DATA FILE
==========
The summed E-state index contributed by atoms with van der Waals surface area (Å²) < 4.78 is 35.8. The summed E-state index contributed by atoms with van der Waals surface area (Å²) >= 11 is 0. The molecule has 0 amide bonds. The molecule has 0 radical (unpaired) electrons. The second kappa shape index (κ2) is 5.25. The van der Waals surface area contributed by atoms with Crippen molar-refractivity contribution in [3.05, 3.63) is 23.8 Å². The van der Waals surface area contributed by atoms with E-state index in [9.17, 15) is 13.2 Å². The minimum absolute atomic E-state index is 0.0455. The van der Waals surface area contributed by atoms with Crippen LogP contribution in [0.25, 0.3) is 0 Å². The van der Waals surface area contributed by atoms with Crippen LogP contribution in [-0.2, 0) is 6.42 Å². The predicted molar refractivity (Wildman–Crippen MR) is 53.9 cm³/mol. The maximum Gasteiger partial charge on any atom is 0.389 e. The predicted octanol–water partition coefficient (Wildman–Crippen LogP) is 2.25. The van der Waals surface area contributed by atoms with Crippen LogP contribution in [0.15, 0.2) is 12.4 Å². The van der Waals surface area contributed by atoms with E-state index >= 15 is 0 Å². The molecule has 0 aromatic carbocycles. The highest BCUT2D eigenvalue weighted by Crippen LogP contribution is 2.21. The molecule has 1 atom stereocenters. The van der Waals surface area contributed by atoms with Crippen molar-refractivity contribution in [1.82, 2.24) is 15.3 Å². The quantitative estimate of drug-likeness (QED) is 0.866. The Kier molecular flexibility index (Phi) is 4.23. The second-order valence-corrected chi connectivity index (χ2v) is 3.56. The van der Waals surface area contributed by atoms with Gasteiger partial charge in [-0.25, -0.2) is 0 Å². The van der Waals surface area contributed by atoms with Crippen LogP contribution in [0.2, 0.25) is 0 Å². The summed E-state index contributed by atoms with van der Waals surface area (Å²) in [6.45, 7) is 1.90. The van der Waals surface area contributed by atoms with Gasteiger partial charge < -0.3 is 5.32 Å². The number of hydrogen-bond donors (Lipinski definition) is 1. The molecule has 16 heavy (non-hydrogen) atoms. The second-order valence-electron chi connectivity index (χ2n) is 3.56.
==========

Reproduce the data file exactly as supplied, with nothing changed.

The summed E-state index contributed by atoms with van der Waals surface area (Å²) < 4.78 is 35.8. The summed E-state index contributed by atoms with van der Waals surface area (Å²) >= 11 is 0. The molecule has 0 amide bonds. The molecule has 0 radical (unpaired) electrons. The second kappa shape index (κ2) is 5.25. The van der Waals surface area contributed by atoms with Crippen molar-refractivity contribution in [3.05, 3.63) is 23.8 Å². The van der Waals surface area contributed by atoms with E-state index in [9.17, 15) is 13.2 Å². The minimum absolute atomic E-state index is 0.0455. The van der Waals surface area contributed by atoms with Crippen LogP contribution in [0.25, 0.3) is 0 Å². The van der Waals surface area contributed by atoms with Crippen LogP contribution in [-0.2, 0) is 6.42 Å². The predicted molar refractivity (Wildman–Crippen MR) is 53.9 cm³/mol. The maximum Gasteiger partial charge on any atom is 0.389 e. The predicted octanol–water partition coefficient (Wildman–Crippen LogP) is 2.25. The van der Waals surface area contributed by atoms with Crippen LogP contribution in [0.15, 0.2) is 12.4 Å². The van der Waals surface area contributed by atoms with E-state index >= 15 is 0 Å². The molecule has 0 aromatic carbocycles. The highest BCUT2D eigenvalue weighted by Crippen LogP contribution is 2.21. The molecule has 1 atom stereocenters. The van der Waals surface area contributed by atoms with Crippen molar-refractivity contribution in [1.82, 2.24) is 15.3 Å². The quantitative estimate of drug-likeness (QED) is 0.866. The Kier molecular flexibility index (Phi) is 4.23. The second-order valence-corrected chi connectivity index (χ2v) is 3.56. The van der Waals surface area contributed by atoms with Gasteiger partial charge in [-0.25, -0.2) is 0 Å². The van der Waals surface area contributed by atoms with Crippen LogP contribution in [0.2, 0.25) is 0 Å². The summed E-state index contributed by atoms with van der Waals surface area (Å²) in [6.45, 7) is 1.90. The van der Waals surface area contributed by atoms with Gasteiger partial charge < -0.3 is 5.32 Å². The number of hydrogen-bond donors (Lipinski definition) is 1. The molecule has 16 heavy (non-hydrogen) atoms. The second-order valence-electron chi connectivity index (χ2n) is 3.56.